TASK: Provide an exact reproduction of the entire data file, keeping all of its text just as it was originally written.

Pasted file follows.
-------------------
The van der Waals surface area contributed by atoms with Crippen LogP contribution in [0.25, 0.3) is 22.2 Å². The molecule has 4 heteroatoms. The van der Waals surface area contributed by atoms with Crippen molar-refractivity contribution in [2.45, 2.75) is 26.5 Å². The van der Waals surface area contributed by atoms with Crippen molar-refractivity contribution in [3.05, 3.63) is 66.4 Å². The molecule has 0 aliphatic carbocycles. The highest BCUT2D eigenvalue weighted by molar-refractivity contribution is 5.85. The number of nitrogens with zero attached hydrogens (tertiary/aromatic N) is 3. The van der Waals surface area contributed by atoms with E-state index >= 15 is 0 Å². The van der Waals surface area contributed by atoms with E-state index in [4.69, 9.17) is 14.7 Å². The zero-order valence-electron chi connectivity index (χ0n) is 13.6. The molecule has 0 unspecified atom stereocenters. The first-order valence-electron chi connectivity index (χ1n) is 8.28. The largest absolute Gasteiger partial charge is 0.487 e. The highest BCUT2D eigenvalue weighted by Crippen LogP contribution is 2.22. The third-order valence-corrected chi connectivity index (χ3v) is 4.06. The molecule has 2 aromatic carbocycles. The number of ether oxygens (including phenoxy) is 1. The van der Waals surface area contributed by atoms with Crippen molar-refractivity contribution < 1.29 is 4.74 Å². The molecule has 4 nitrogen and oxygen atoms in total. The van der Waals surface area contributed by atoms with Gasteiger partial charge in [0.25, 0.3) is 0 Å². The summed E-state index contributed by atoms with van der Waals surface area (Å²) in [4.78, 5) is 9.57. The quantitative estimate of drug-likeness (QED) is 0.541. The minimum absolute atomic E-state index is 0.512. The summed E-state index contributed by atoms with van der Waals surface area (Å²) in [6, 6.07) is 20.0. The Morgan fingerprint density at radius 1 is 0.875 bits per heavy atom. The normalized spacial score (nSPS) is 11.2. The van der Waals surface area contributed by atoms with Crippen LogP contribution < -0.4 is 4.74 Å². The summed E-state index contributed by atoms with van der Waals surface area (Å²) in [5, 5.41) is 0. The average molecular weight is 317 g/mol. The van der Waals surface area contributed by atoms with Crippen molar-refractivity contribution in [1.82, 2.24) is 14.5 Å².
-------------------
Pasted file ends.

The van der Waals surface area contributed by atoms with Crippen LogP contribution in [0.25, 0.3) is 22.2 Å². The molecule has 4 heteroatoms. The van der Waals surface area contributed by atoms with Crippen molar-refractivity contribution in [2.45, 2.75) is 26.5 Å². The van der Waals surface area contributed by atoms with Crippen molar-refractivity contribution in [3.05, 3.63) is 66.4 Å². The molecule has 0 aliphatic carbocycles. The highest BCUT2D eigenvalue weighted by molar-refractivity contribution is 5.85. The number of nitrogens with zero attached hydrogens (tertiary/aromatic N) is 3. The van der Waals surface area contributed by atoms with E-state index >= 15 is 0 Å². The van der Waals surface area contributed by atoms with E-state index in [4.69, 9.17) is 14.7 Å². The zero-order valence-electron chi connectivity index (χ0n) is 13.6. The molecule has 0 unspecified atom stereocenters. The first-order valence-electron chi connectivity index (χ1n) is 8.28. The largest absolute Gasteiger partial charge is 0.487 e. The highest BCUT2D eigenvalue weighted by Crippen LogP contribution is 2.22. The third-order valence-corrected chi connectivity index (χ3v) is 4.06. The molecule has 2 aromatic carbocycles. The number of ether oxygens (including phenoxy) is 1. The van der Waals surface area contributed by atoms with Crippen molar-refractivity contribution < 1.29 is 4.74 Å². The molecule has 4 nitrogen and oxygen atoms in total. The van der Waals surface area contributed by atoms with Gasteiger partial charge in [0.25, 0.3) is 0 Å². The summed E-state index contributed by atoms with van der Waals surface area (Å²) in [4.78, 5) is 9.57. The quantitative estimate of drug-likeness (QED) is 0.541. The minimum absolute atomic E-state index is 0.512. The summed E-state index contributed by atoms with van der Waals surface area (Å²) in [6, 6.07) is 20.0. The Morgan fingerprint density at radius 1 is 0.875 bits per heavy atom. The normalized spacial score (nSPS) is 11.2. The van der Waals surface area contributed by atoms with Crippen LogP contribution < -0.4 is 4.74 Å². The summed E-state index contributed by atoms with van der Waals surface area (Å²) in [5, 5.41) is 0. The average molecular weight is 317 g/mol. The van der Waals surface area contributed by atoms with Crippen molar-refractivity contribution in [1.82, 2.24) is 14.5 Å².